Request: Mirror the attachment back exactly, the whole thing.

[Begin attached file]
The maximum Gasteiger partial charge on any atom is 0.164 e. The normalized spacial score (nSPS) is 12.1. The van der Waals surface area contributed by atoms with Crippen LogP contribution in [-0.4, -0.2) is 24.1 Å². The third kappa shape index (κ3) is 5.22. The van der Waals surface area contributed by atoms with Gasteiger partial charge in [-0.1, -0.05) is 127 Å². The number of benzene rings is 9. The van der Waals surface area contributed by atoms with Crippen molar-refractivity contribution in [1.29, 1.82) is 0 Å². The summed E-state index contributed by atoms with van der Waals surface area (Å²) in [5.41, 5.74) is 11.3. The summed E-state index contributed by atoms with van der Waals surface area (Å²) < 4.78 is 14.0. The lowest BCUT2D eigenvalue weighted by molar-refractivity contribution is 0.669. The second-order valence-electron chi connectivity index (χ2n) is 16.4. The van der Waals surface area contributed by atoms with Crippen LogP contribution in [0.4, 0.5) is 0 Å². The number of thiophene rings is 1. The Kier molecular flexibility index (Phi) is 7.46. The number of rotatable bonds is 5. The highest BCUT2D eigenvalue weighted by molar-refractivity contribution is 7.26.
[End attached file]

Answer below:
The maximum Gasteiger partial charge on any atom is 0.164 e. The normalized spacial score (nSPS) is 12.1. The van der Waals surface area contributed by atoms with Crippen LogP contribution in [-0.4, -0.2) is 24.1 Å². The third kappa shape index (κ3) is 5.22. The van der Waals surface area contributed by atoms with Gasteiger partial charge in [-0.1, -0.05) is 127 Å². The number of benzene rings is 9. The van der Waals surface area contributed by atoms with Crippen molar-refractivity contribution in [1.29, 1.82) is 0 Å². The summed E-state index contributed by atoms with van der Waals surface area (Å²) in [5.41, 5.74) is 11.3. The summed E-state index contributed by atoms with van der Waals surface area (Å²) < 4.78 is 14.0. The lowest BCUT2D eigenvalue weighted by molar-refractivity contribution is 0.669. The second-order valence-electron chi connectivity index (χ2n) is 16.4. The van der Waals surface area contributed by atoms with Crippen LogP contribution in [0.4, 0.5) is 0 Å². The number of thiophene rings is 1. The Kier molecular flexibility index (Phi) is 7.46. The number of rotatable bonds is 5. The highest BCUT2D eigenvalue weighted by molar-refractivity contribution is 7.26.